The people helping to shape the future of Pasco County government have a vested interest.
Development interests. Agricultural interests. Government worker's job-protection interests.
So, it would behoove John and Jane Q. Public to take an interest.
The county is taking extraordinary steps to gauge the opinions of Pasco's public constituents. There are focus groups with seniors, teenagers, homeowner associations, business representatives and rural residents. Survey questions are being asked and consultants are conducting town-hall meetings across Pasco to gather input on what services the public holds at a premium and whether taxpayers will be willing to pay more to maintain them.
The public outreach comes as the county tries to balance its next budget with nearly $29 million less attributed to falling property values, higher tax exemptions, and dwindling income from sales tax and other sources. Simultaneously, the county is rewriting its land development code and reorganizing its organizational structure as it responds to last year's Urban Land Institute report on improving the county's industrial and economic development climate.
So, six days ago members of the public gathered at Pasco-Hernando Community College's east side campus and again two days later at the west Pasco campus in the first of the citizen meetings. The overwhelming sentiment at the Dade City session came through loud and clear:
Is this it?
Less than 40 people attended and half worked in the public sector. People didn't hide their disappointment at the sparse turnout. It was slightly better Wednesday when 52 people — invited specifically to comment on growth management — came and voted on a series of 73 questions intended to measure public sentiment toward such things as transportation, land planning, recycling and the overall quality and value of government services.
Here's a sample of the thinking from Dade City participants:
• The transportation priorities are improvements to the east-west network of State Roads 52 and 54 and to help finance regional mass transit. A push for better highways should be expected in this quadrant of the county where both state roads remain two lanes and back-ups are common near Interstate 75 and at the Curley Road intersection. My guess is central Pasco residents will highlight U.S. 41 and westsiders will point to U.S. 19 as the county's biggest road needs.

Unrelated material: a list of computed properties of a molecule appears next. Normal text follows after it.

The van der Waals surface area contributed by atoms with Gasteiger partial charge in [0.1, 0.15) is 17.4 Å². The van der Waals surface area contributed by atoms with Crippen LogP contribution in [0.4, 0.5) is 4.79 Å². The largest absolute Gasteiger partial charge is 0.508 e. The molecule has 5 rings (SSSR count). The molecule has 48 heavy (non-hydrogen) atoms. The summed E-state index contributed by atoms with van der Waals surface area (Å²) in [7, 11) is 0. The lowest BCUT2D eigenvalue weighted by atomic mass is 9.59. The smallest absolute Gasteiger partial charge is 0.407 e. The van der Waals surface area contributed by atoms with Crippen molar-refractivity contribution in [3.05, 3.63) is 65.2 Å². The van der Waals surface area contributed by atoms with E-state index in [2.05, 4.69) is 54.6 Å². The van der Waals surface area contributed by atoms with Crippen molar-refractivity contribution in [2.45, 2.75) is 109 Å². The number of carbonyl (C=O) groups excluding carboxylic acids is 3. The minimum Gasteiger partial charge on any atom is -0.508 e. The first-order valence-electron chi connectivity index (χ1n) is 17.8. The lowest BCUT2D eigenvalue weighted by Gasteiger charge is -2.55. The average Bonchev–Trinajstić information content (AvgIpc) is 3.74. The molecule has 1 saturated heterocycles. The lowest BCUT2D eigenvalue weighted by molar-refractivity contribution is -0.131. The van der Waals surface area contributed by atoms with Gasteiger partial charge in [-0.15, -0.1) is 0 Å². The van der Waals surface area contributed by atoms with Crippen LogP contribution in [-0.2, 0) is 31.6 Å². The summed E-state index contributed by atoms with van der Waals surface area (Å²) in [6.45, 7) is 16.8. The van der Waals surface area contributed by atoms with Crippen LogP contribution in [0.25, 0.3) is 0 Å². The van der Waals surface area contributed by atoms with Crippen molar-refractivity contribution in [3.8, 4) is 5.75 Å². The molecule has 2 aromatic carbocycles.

• As expected, public safety is considered the primary government service with the Sheriff's Office, fire department and ambulances rated as the top three priorities. Removing those from the list of 10 services, the participants rated parks, libraries, code enforcement and social services as the next four priorities. That left services for animal control, veterans and agriculture considered to be the least essential.
• The audience offered contradictory information. Nearly 60 percent said they were satisfied with the county services. Then again, 60 percent said the services were overpriced. Does that mean people are satisfied with paying too much?
• More than 60 percent strongly support moving to a more aggressive recycling system and nearly half said they would be willing to pay more to finance it.
• Most telling was the inquiry about the direction the county is headed. With audience prodding, the consultants added a third response "undecided.'' Good thing. It was the overwhelming favorite. Only 19 percent said they thought Pasco was headed in the right direction. Half said they didn't know.
Indeed. We all feel flummoxed at times, but sitting silently on the sidelines won't help. Imagine the level of bewilderment later this year if more expensive property tax bills arrive in the mail yet people find: Fewer code enforcement officers available to check nuisance properties; fewer animal service workers to investigate cruelty complaints; library hours cut even further, limited social and veterans services and higher fees to register the kids for youth sports because the field upkeep is falling more on the private sector.
If you want the county to know your own vested interest, now is the time to do it.